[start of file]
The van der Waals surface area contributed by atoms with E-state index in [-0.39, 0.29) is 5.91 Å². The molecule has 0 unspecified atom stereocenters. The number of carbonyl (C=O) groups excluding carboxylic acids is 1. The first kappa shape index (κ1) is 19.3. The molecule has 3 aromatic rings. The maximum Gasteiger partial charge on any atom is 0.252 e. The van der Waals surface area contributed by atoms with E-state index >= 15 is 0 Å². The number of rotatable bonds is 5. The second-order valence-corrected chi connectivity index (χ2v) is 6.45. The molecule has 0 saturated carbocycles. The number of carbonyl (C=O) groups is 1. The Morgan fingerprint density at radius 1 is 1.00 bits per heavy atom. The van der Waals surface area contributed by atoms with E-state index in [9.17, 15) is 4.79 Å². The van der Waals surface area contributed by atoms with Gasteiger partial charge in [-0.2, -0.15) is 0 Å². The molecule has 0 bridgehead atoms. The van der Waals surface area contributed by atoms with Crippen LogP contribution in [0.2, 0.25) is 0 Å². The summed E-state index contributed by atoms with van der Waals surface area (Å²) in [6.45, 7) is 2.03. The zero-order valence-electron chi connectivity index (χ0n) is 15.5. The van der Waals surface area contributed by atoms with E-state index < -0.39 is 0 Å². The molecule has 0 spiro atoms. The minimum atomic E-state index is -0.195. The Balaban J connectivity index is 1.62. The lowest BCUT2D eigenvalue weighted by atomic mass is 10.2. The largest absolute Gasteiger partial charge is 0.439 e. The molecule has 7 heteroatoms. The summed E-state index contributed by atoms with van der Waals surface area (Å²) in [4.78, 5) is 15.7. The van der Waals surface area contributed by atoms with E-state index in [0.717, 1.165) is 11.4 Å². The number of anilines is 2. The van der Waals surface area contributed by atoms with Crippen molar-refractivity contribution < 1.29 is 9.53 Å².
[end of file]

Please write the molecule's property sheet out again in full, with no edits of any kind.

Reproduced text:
The van der Waals surface area contributed by atoms with E-state index in [-0.39, 0.29) is 5.91 Å². The molecule has 0 unspecified atom stereocenters. The number of carbonyl (C=O) groups excluding carboxylic acids is 1. The first kappa shape index (κ1) is 19.3. The molecule has 3 aromatic rings. The maximum Gasteiger partial charge on any atom is 0.252 e. The van der Waals surface area contributed by atoms with E-state index >= 15 is 0 Å². The number of rotatable bonds is 5. The second-order valence-corrected chi connectivity index (χ2v) is 6.45. The molecule has 0 saturated carbocycles. The number of carbonyl (C=O) groups is 1. The Morgan fingerprint density at radius 1 is 1.00 bits per heavy atom. The van der Waals surface area contributed by atoms with E-state index in [9.17, 15) is 4.79 Å². The van der Waals surface area contributed by atoms with Gasteiger partial charge in [-0.2, -0.15) is 0 Å². The molecule has 0 bridgehead atoms. The van der Waals surface area contributed by atoms with Crippen LogP contribution in [0.2, 0.25) is 0 Å². The summed E-state index contributed by atoms with van der Waals surface area (Å²) in [6.45, 7) is 2.03. The zero-order valence-electron chi connectivity index (χ0n) is 15.5. The van der Waals surface area contributed by atoms with E-state index < -0.39 is 0 Å². The molecule has 0 spiro atoms. The minimum atomic E-state index is -0.195. The Balaban J connectivity index is 1.62. The lowest BCUT2D eigenvalue weighted by atomic mass is 10.2. The largest absolute Gasteiger partial charge is 0.439 e. The molecule has 7 heteroatoms. The summed E-state index contributed by atoms with van der Waals surface area (Å²) in [4.78, 5) is 15.7. The van der Waals surface area contributed by atoms with E-state index in [0.717, 1.165) is 11.4 Å². The number of anilines is 2. The van der Waals surface area contributed by atoms with Crippen molar-refractivity contribution < 1.29 is 9.53 Å².